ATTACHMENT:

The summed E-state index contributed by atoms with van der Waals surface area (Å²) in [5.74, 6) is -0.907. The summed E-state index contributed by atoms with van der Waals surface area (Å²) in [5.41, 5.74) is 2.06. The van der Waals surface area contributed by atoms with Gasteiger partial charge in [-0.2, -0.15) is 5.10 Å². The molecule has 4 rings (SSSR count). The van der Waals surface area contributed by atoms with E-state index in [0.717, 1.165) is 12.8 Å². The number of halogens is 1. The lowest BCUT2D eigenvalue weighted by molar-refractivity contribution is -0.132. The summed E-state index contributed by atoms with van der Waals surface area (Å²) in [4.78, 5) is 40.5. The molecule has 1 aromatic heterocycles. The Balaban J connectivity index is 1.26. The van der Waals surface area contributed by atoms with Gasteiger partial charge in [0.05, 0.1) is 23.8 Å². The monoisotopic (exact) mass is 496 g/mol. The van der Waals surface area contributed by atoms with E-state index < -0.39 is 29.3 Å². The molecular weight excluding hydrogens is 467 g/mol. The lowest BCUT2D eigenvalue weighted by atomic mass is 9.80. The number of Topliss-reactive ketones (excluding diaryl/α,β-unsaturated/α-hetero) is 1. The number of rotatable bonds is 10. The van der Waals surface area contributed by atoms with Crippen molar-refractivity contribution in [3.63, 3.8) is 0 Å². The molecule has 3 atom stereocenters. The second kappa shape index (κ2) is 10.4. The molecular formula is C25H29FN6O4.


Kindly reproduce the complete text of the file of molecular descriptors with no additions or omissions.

The summed E-state index contributed by atoms with van der Waals surface area (Å²) in [5.74, 6) is -0.907. The summed E-state index contributed by atoms with van der Waals surface area (Å²) in [5.41, 5.74) is 2.06. The van der Waals surface area contributed by atoms with Gasteiger partial charge in [-0.2, -0.15) is 5.10 Å². The molecule has 4 rings (SSSR count). The van der Waals surface area contributed by atoms with E-state index in [0.717, 1.165) is 12.8 Å². The number of halogens is 1. The lowest BCUT2D eigenvalue weighted by molar-refractivity contribution is -0.132. The summed E-state index contributed by atoms with van der Waals surface area (Å²) in [4.78, 5) is 40.5. The molecule has 1 aromatic heterocycles. The Balaban J connectivity index is 1.26. The van der Waals surface area contributed by atoms with Gasteiger partial charge in [0.05, 0.1) is 23.8 Å². The monoisotopic (exact) mass is 496 g/mol. The van der Waals surface area contributed by atoms with E-state index < -0.39 is 29.3 Å². The molecular weight excluding hydrogens is 467 g/mol. The lowest BCUT2D eigenvalue weighted by atomic mass is 9.80. The number of Topliss-reactive ketones (excluding diaryl/α,β-unsaturated/α-hetero) is 1. The number of rotatable bonds is 10. The van der Waals surface area contributed by atoms with Crippen molar-refractivity contribution in [3.63, 3.8) is 0 Å². The molecule has 3 atom stereocenters. The second kappa shape index (κ2) is 10.4. The molecular formula is C25H29FN6O4.